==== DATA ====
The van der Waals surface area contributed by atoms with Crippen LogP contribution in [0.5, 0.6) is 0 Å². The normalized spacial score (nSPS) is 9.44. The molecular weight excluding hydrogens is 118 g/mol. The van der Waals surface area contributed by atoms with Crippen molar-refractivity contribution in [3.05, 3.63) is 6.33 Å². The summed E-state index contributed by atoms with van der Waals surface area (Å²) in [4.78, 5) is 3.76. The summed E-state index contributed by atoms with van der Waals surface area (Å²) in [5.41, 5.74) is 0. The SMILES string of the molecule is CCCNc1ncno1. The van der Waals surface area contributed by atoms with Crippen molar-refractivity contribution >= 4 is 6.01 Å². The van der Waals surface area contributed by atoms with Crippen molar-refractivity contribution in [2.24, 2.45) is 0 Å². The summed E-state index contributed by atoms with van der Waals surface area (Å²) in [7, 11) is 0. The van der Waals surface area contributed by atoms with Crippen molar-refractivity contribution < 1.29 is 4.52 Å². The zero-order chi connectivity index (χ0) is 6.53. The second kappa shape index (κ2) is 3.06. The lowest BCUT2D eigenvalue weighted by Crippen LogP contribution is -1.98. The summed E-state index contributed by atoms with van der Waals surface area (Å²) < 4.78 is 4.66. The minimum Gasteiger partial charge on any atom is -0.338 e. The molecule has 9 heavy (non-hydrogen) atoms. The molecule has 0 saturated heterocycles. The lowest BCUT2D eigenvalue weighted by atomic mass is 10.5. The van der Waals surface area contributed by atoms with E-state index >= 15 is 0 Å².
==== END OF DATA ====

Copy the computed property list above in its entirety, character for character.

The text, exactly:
The van der Waals surface area contributed by atoms with Crippen LogP contribution in [0.5, 0.6) is 0 Å². The normalized spacial score (nSPS) is 9.44. The molecular weight excluding hydrogens is 118 g/mol. The van der Waals surface area contributed by atoms with Crippen molar-refractivity contribution in [3.05, 3.63) is 6.33 Å². The summed E-state index contributed by atoms with van der Waals surface area (Å²) in [4.78, 5) is 3.76. The summed E-state index contributed by atoms with van der Waals surface area (Å²) in [5.41, 5.74) is 0. The SMILES string of the molecule is CCCNc1ncno1. The van der Waals surface area contributed by atoms with Crippen molar-refractivity contribution >= 4 is 6.01 Å². The van der Waals surface area contributed by atoms with Crippen molar-refractivity contribution in [2.24, 2.45) is 0 Å². The summed E-state index contributed by atoms with van der Waals surface area (Å²) in [7, 11) is 0. The van der Waals surface area contributed by atoms with Crippen molar-refractivity contribution < 1.29 is 4.52 Å². The zero-order chi connectivity index (χ0) is 6.53. The second kappa shape index (κ2) is 3.06. The lowest BCUT2D eigenvalue weighted by Crippen LogP contribution is -1.98. The summed E-state index contributed by atoms with van der Waals surface area (Å²) < 4.78 is 4.66. The minimum Gasteiger partial charge on any atom is -0.338 e. The molecule has 9 heavy (non-hydrogen) atoms. The molecule has 0 saturated heterocycles. The lowest BCUT2D eigenvalue weighted by atomic mass is 10.5. The van der Waals surface area contributed by atoms with E-state index >= 15 is 0 Å².